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Posts Tagged ‘jim steranko

The Graphic Novel’s Pre-History Revealed!

I recently stumbled upon an article in the old Jim Steranko mag Mediascene about two books both the mag and the article refer to as “graphic novels.” It’s in the November/December 1975 issue,  three years before Will Eisner’s 1978 A Contract With God. Although the books, one by Richard Corben, King of the Northern Abyss, one by Gil Kane, The Flame Horse, were never published, they apparently were widely advertised as graphic novels and it’s likely Eisner learned about these books on the convention circuit as well as picking up the term that he later used to publicize his own book. The article makes clear both the concept of the graphic novel and the phrase “graphic novel” were very much in the air at the time Eisner was conceiving and working on his book. Even though the books were never published, the y helped put the idea out there. So let’s give credit where credit’s due.

Mediascene_graphic_novel_0001_stitch (Large) Mediascene_graphic_novel_0002_stitch (Large) Mediascene_graphic_novel_0003_stitch (Large) Mediascene_graphic_novel_0004_stitch (Large)

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Written by David Kilmer

July 25, 2013 at 11:59 am

Bob Clampbett’s John Carter of Mars Cartoon

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A lot of people are just discovering that animation great Bob Clampbett worked on an aborted John Carter of Mars project way back in 1935,  thanks to the Youtube test footage for the cartoon, which originally appeared on the 2000 Beany & Cecil DVD (which, by the way, happens to be one of the all time great DVD’s).

However, many of us learned about this project way back in 1976, courtesy of Jim Steranko’s Mediascene. Issue #21 of the mag was a “special animation issue” which included articles on Chuck Jones, Winsor McCay, Max Flieischer, and other titans of Hollywood cartoons. But the real eye opener for most of us was a giant two page article by Carl Macek which fueled our imaginations with one of the great “what ifs” of animation and film history. As a pull out quote in the article put it:  “Had the John Carter series been filmed, the entire focus of animation might have been altered significantly.”  It made us realize that just because someone has a great idea, it does not mean that Hollywood will help it become a reality. The story of John Carter made us wonder what other great films remained just dreams in the Hollywood Dream Factory.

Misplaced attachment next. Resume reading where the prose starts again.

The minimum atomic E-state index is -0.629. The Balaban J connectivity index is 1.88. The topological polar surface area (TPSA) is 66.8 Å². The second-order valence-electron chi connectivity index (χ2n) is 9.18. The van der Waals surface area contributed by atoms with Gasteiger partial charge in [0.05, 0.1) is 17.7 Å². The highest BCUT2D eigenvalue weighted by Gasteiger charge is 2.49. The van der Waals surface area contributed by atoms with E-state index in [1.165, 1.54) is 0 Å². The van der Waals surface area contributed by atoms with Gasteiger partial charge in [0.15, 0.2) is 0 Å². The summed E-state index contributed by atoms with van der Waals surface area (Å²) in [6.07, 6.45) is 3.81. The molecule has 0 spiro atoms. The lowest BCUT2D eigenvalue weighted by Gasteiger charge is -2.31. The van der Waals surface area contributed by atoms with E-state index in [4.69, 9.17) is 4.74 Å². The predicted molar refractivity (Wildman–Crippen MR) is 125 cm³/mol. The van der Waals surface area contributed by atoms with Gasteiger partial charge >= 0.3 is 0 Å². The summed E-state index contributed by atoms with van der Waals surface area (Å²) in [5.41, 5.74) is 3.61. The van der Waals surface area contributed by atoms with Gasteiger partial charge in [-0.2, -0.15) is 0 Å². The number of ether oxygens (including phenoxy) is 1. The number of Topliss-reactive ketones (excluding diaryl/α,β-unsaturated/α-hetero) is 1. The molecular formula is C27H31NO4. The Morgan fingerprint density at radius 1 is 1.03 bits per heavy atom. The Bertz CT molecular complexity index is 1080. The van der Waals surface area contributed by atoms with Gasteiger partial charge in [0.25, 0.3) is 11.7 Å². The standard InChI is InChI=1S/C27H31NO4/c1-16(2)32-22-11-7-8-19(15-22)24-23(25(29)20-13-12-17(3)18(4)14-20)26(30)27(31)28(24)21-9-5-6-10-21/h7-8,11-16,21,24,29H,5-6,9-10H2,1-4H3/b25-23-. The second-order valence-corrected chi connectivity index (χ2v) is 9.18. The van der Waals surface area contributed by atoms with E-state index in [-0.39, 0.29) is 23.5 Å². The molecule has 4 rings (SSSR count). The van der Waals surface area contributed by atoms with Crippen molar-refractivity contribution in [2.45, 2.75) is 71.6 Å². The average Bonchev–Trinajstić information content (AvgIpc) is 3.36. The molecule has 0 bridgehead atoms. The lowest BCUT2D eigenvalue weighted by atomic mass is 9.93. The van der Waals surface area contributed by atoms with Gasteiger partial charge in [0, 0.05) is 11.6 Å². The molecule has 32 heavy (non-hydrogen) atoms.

Here’s the article. Feel free to click on the images to make them legible.

And here’s the test footage, which, as I already said, originally appeared on the great Beany & Cecil DVD.

Written by David Kilmer

January 30, 2012 at 12:41 pm

This is Why I Love San Diego Comic-Con

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Why do I love San Diego Comic-Con? Here are more than five good reasons from SDCC 2011.

A sketch by Alex Niño. Keep an eye out for his graphic novel due next Summer

Alex Niño and his son brought a lot of his original artwork to Con. Much of it was not for sale. I wish I could have afforded some of the art that was for sale.

As he says himself, Jim Steranko’s signature is a work of art. He did this in my copy of Steranko: Graphic Narrative.

Jim Steranko

Walt Simonson’s signature is also impressive

Walt Simonson signing my copy of IDW’s The Mighty Thor: Artist’s Edition

Chester Brown did a sketch of Louis Riel

I bought this Summer, 1991 at Golden Apple Comics in Los Angeles. Twenty years later, I met Chester Brown himself. Wow.

Chester Brown. We apparently left him mistakenly thinking we are friends of Joe Matt.

Brian Ralph’s drawing for my copy of Cave-In

Brian Ralph, who enjoyed seeing my copy of Cave-In because it reminded him of the days when Tom Devlin was publishing books such as this through Highwater Books.

Big Questions by a seemingly shy Anders Nilsen. I’ve been waiting many years for this collection and was a bit disappointed to learn that due to some sort of mishap at the printer’s there were no hardcover copies available.

Anders Nilsen at the Drawn & Quarterly booth

Janet Lee was kind enough to do this sketch

Janet Lee won an Eisner Award this year for Return of the Dapper Men. I did not know she was going to be at the show, otherwise I’d have brought my copy.

Nice sketch by Matt Kindt, isn’t it? We were also impressed when he used a paper embosser.

The sign does not lie. It’s Matt Kindt.

Mark Kalesniko did this great drawing for his latest work, Freeway.

Mark Kalesniko told us some interesting behind the scenes stories about the making of Freeway. For example, he was surprised to find that he needed a clearance from the owner of Angel’s Flight, a landmark in downtown Los Angeles, to use its image in the book.

It’s hard to believe that it’s already a week ago when Ted McKeever did this great sketch of Eddy Current.

Ted McKeever holding the book with the drawing shown above.